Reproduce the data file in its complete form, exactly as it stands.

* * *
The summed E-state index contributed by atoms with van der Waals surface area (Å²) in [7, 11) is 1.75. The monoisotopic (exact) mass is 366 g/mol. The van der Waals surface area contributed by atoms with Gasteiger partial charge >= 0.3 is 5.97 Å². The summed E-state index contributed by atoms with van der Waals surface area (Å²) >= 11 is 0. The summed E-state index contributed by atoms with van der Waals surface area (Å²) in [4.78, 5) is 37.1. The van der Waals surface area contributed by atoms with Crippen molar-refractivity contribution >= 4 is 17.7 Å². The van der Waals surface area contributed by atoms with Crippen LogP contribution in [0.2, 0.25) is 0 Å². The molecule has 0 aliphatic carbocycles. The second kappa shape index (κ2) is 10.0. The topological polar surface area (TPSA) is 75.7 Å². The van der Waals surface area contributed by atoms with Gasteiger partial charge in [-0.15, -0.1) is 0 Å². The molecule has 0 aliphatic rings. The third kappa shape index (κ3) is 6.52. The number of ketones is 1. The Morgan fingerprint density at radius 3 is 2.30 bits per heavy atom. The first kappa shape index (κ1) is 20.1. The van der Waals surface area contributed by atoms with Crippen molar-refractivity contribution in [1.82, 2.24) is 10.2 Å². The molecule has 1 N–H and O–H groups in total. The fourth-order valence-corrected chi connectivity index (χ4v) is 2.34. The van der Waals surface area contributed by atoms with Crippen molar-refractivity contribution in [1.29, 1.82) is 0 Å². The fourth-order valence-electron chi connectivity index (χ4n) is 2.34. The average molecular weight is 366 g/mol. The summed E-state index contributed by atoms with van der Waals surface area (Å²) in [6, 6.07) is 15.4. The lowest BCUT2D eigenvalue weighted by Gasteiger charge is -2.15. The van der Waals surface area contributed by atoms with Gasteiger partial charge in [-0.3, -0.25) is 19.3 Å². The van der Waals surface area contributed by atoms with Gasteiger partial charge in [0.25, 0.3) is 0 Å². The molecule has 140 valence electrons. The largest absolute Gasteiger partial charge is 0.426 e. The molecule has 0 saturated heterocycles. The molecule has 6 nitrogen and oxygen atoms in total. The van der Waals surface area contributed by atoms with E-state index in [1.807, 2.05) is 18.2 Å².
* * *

The summed E-state index contributed by atoms with van der Waals surface area (Å²) in [7, 11) is 1.75. The monoisotopic (exact) mass is 366 g/mol. The van der Waals surface area contributed by atoms with Gasteiger partial charge >= 0.3 is 5.97 Å². The summed E-state index contributed by atoms with van der Waals surface area (Å²) >= 11 is 0. The summed E-state index contributed by atoms with van der Waals surface area (Å²) in [4.78, 5) is 37.1. The van der Waals surface area contributed by atoms with Crippen molar-refractivity contribution >= 4 is 17.7 Å². The van der Waals surface area contributed by atoms with Crippen LogP contribution in [0.2, 0.25) is 0 Å². The molecule has 0 aliphatic carbocycles. The second kappa shape index (κ2) is 10.0. The topological polar surface area (TPSA) is 75.7 Å². The van der Waals surface area contributed by atoms with Gasteiger partial charge in [-0.15, -0.1) is 0 Å². The molecule has 0 aliphatic rings. The third kappa shape index (κ3) is 6.52. The number of ketones is 1. The Morgan fingerprint density at radius 3 is 2.30 bits per heavy atom. The first kappa shape index (κ1) is 20.1. The van der Waals surface area contributed by atoms with Crippen molar-refractivity contribution in [1.82, 2.24) is 10.2 Å². The molecule has 1 N–H and O–H groups in total. The fourth-order valence-corrected chi connectivity index (χ4v) is 2.34. The van der Waals surface area contributed by atoms with Crippen molar-refractivity contribution in [1.29, 1.82) is 0 Å². The fourth-order valence-electron chi connectivity index (χ4n) is 2.34. The average molecular weight is 366 g/mol. The summed E-state index contributed by atoms with van der Waals surface area (Å²) in [6, 6.07) is 15.4. The lowest BCUT2D eigenvalue weighted by Gasteiger charge is -2.15. The van der Waals surface area contributed by atoms with Gasteiger partial charge in [-0.3, -0.25) is 19.3 Å². The van der Waals surface area contributed by atoms with Gasteiger partial charge in [0.25, 0.3) is 0 Å². The molecule has 140 valence electrons. The largest absolute Gasteiger partial charge is 0.426 e. The molecule has 0 saturated heterocycles. The molecule has 6 nitrogen and oxygen atoms in total. The van der Waals surface area contributed by atoms with E-state index in [1.807, 2.05) is 18.2 Å².